As the CEO of Getaway, I rarely get phone calls or texts after hours and rarely do people expect an answer from me late at night, on the weekend or on vacation. I guess, if you asked about the company, you would find that this is true not just for me but for most of us. You’ll find a lot of exceptions, but you’ll also find that off-time is generally respected. We have developed criteria that are very different from many other “always on” companies.
As you start a startup, it takes a lot to establish your vision, mission and core values early on if done correctly. I urge you to actively think about the behavioral norms you want to establish in your company. With those other basics, it’s increasingly easy to do when you’re at your youngest. It may sound silly to talk about how some people should negotiate, but what you’re really doing is establishing the implied contract that future coworkers choose and sowing seeds that will last year after year. Years produce powerful cultural crops. It’s like teaching young children about responsibility before they have any real effect: following the right path avoids difficult or impossible curriculum corrections later.
Norms are not rules by definition. They are generally the way people in your company should be treated. “Don’t spend company money on personal stuff” should be a rule. “Keep a written agenda for every meeting” might be a norm. Breaking the rules should result in discipline or dismissal; As long as the pattern remains intact, the norms should be expected to be broken. Like values, norms are powerful because they give people a good understanding of what to do without explicitly stating it.
Amazon is famous an ideal To write six pages of memos for every major decision and to read them silently at the start of the big meeting. In business school I was taught that differences in norms contributed to Time Warner and AOL’s “worst merger of all time”: Everyone at Time Warner missed phone calls, while AOL employees used email. Criteria dictate whether the “big boss” talks most or listens the most in any given conference room, who gets promoted, where the work actually happens, how fast or slow things go, and thousands of other things. Big and small are what we label “company culture.”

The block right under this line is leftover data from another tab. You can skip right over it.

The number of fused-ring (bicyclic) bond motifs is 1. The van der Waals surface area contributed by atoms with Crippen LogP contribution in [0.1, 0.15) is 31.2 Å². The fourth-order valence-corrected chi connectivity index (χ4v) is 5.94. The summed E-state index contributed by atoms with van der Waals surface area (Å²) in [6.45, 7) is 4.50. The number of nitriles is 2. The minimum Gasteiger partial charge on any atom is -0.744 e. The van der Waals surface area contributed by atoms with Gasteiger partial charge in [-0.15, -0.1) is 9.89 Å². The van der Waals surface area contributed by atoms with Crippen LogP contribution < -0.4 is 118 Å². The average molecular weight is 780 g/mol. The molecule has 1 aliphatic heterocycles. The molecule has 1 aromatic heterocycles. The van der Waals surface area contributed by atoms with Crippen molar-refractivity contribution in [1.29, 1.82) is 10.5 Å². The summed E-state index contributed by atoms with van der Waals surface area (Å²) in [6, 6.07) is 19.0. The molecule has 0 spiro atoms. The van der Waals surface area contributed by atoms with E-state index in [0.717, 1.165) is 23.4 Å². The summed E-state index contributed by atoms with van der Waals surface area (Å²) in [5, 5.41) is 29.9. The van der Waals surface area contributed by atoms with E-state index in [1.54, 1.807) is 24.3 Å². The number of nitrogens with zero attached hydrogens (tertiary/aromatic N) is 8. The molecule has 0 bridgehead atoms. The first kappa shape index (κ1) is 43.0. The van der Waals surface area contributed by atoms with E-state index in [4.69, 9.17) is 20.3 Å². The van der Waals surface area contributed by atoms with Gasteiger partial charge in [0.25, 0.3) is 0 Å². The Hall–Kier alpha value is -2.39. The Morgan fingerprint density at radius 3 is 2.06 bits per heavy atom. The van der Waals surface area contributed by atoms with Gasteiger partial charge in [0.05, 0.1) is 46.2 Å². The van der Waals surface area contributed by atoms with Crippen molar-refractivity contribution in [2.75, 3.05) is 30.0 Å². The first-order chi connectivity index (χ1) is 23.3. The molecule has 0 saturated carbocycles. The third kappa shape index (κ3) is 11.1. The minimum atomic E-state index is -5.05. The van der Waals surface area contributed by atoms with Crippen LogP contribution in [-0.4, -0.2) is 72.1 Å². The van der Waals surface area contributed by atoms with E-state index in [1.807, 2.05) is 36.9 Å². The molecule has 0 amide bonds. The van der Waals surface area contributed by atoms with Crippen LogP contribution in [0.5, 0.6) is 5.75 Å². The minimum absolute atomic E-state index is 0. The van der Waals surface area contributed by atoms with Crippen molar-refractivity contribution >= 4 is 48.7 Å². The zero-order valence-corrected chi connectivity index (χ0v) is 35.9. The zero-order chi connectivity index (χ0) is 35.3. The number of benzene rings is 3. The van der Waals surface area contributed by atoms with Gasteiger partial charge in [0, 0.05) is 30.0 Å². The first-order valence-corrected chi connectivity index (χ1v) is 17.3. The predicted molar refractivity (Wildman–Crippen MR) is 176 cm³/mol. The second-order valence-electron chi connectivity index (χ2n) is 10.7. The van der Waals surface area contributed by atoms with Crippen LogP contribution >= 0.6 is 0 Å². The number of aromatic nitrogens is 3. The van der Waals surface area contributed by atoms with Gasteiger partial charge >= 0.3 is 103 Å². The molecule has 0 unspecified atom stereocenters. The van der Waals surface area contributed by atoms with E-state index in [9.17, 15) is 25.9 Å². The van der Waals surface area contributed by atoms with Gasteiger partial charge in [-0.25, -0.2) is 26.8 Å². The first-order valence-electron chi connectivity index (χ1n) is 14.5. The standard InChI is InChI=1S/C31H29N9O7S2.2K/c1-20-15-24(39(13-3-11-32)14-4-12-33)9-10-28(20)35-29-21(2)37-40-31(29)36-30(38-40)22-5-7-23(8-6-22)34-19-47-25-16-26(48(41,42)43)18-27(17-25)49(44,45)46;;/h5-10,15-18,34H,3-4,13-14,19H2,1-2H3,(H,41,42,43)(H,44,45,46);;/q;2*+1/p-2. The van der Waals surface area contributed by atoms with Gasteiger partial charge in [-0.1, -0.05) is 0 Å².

One reason to actively think about norms is that they become established whether you think about them or not, and some norms can be destructive. What started as a few beers after working for the co-founders could turn into a party culture (see WeCrashed). Long, collaborative work sessions in the early days can turn into a decision-by-consensus culture that is hard for those who think best alone. The initial “scrapiness” can set an example that it’s always good to cut a corner.
I would urge you to write down your criteria right after you have established your values. For each value, agree on what concrete behavior you believe will guide the team to live up to that value. For example, if like Getaway you have a value along the lines of “one team,” meaning transparency, you can have a criterion for taking time off for unrestricted Q+A in most meetings. The criteria should be measurable enough that at the end of any given time period you can ask your colleagues “are we continuing to do this” and they should be able to confidently answer yes or no.
One thing I learned the hard way is that it’s hard to write benchmarks in an environment where there are so many different types of roles: we have employees who are full-time, part-time, HQ, frontline, who work in-house. Laptops, and those who work outside in nature. It’s okay to have different criteria that are relevant to different groups, as long as they don’t conflict.
Remember that you won’t please everyone, and that’s actually a big part of the matter. By setting strong criteria, you will help your organization be clear about who you are and who you are not. If you are clear about this you will better attract people who will thrive in the environment you want to create and refuse those who might conflict. If you have your criteria clear from the jump and communicate honestly about them, you’ll save yourself the real pain of attracting people who prefer to work separately from your team. This clears the way for all of you to focus on the “real” task.